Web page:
A question may also arise as to whether the credit accruing on account of GST paid under reverse charge mechanism (RCM) being an eligible credit will also be includible in the calculation of Rule 36(4), in light of the use of the words “…. which have been uploaded by the supplier under sub-section (1) of section 37.” The GST in case of tax paid under RCM being majorly by way of self-generated invoices, the same would not be uploaded by the supplier in the GSTR-1 prescribed under Section 37(1) who in majority of the cases would not be registered under GST. There would be similar situation in case of importation where the supplier is not required to file GSTR-1 under Section 37(1).
However, the said doubt has been clarified to some extent by the Sl. No. 1 of the Circular No. 123/42/2019-GST, dated 11-11-2019, which states that IGST paid on import, documents issued under RCM, credit received from ISD, etc., are outside the ambit of sub-section (1) of Section 37, hence the provisions of Section 36(4) shall not apply to such cases.
However, what about suppliers who are registered and yet making supplies which are taxable on reverse charge basis? In such cases, the suppliers upload their invoices in GSTR-1 under Section 37(1) of the CGST Act. Therefore, the question arises as to whether the restriction contained in Rule 36(4) would apply or not. This has not been specifically clarified by the Circular dated 11-11-2019.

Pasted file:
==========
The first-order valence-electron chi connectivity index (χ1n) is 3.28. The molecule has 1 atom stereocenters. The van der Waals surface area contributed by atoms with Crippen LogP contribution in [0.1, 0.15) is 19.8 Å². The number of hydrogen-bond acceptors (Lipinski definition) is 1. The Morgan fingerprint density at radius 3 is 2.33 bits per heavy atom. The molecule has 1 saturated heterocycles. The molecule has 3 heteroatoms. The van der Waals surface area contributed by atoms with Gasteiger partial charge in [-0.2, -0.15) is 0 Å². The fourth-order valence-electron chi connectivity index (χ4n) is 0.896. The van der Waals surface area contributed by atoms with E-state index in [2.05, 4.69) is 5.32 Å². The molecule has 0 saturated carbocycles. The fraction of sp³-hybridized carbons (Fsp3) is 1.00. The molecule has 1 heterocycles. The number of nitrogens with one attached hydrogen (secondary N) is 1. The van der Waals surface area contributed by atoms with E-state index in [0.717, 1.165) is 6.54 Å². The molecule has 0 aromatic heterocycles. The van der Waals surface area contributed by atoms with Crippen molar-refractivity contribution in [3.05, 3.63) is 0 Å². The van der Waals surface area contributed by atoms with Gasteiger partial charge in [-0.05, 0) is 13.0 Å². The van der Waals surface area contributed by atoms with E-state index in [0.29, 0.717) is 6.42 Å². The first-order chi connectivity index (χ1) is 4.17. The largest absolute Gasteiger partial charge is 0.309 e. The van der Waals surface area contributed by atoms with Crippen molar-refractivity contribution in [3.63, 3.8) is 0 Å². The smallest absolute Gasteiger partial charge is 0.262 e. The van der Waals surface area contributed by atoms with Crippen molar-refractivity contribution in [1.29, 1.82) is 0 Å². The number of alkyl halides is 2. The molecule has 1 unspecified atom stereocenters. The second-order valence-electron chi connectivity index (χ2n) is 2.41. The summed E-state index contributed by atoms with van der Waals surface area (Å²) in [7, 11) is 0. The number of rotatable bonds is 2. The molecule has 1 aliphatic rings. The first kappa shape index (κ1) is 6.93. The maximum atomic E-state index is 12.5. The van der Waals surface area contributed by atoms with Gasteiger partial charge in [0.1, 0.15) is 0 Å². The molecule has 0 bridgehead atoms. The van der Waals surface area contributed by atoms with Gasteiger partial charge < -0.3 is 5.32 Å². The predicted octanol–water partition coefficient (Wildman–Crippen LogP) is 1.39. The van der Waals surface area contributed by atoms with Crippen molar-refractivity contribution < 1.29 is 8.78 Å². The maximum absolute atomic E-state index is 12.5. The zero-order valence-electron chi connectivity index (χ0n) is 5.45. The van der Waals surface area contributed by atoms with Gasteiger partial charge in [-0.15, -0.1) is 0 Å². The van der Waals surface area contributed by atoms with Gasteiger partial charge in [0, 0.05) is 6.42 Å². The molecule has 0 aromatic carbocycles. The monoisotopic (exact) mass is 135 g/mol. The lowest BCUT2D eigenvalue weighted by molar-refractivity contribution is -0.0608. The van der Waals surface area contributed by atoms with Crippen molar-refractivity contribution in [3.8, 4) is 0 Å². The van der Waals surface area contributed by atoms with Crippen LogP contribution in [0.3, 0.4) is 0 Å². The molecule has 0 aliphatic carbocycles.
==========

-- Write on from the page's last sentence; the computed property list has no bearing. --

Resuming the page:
Further, there may be cases where the supplier has uploaded an invoice for supply in the GSTR-1 of previous months, say May 2019 and the same is reflecting in the GSTR-2A of the assessee for May 2019 but the assessee has not availed ITC on account of non-receipt of invoice or goods in that month. Now, in October 2019 the assessee receives the invoice and avails input tax credit in the GSTR-3B for the month of October 2019. What happens in this situation? In other words, a question arises whether the phrase ‘20% of the eligible credit available’ restricts the available eligible credit as referred in the rule only to the amount visible in GSTR 2A for the month of October 2019?
Further what treatment is to be afforded to an invoice which pertains to a previous tax period but is uploaded by the supplier in his October 2019 GSTR-1 return? An issue which shall also garner a lot of attention is the question as to whether the calculation as per the rule is to be done on a consolidated basis for all the four taxes namely IGST, CGST, SGST & UTGST or on standalone basis for each tax type? If a stand beneficial to the assessee is taken and the calculation is done on a consolidated basis, then what would be the ratio in which the credit as per Rule 36(4) is to be availed among the tax heads?
Yet another question before the assessees in computing the eligible credit is the implication of reclaiming of ITC after reversal as per the 2nd Proviso to Section 16(2) of the CGST Act, i.e. reversal of ITC in case payment of value and tax is not made within a period of 180 days from the date of invoice.
As can be seen, even after the issuance of a clarificatory circular the questions which remain unanswered seem to be aplenty. The practical implementation of this rule looks very challenging and the trade and industry should brace themselves to ensure proper compliance with the rule to avoid uncertainties and litigation to the extent possible. Appropriate representations may also be filed by the industry to highlight the problems being faced and to seek appropriate resolutions from the government. The government on its part is expected to issue further detailed clarifications on the practical aspects of implementation of the rule to ensure a smooth ride for the industry which already seems to be grappling with other issues amongst the slowing economy.
[The authors are Associate, Senior Associate and Joint Partner, respectively, in GST Practice, Lakshmikumaran and Sridharan, Mumbai]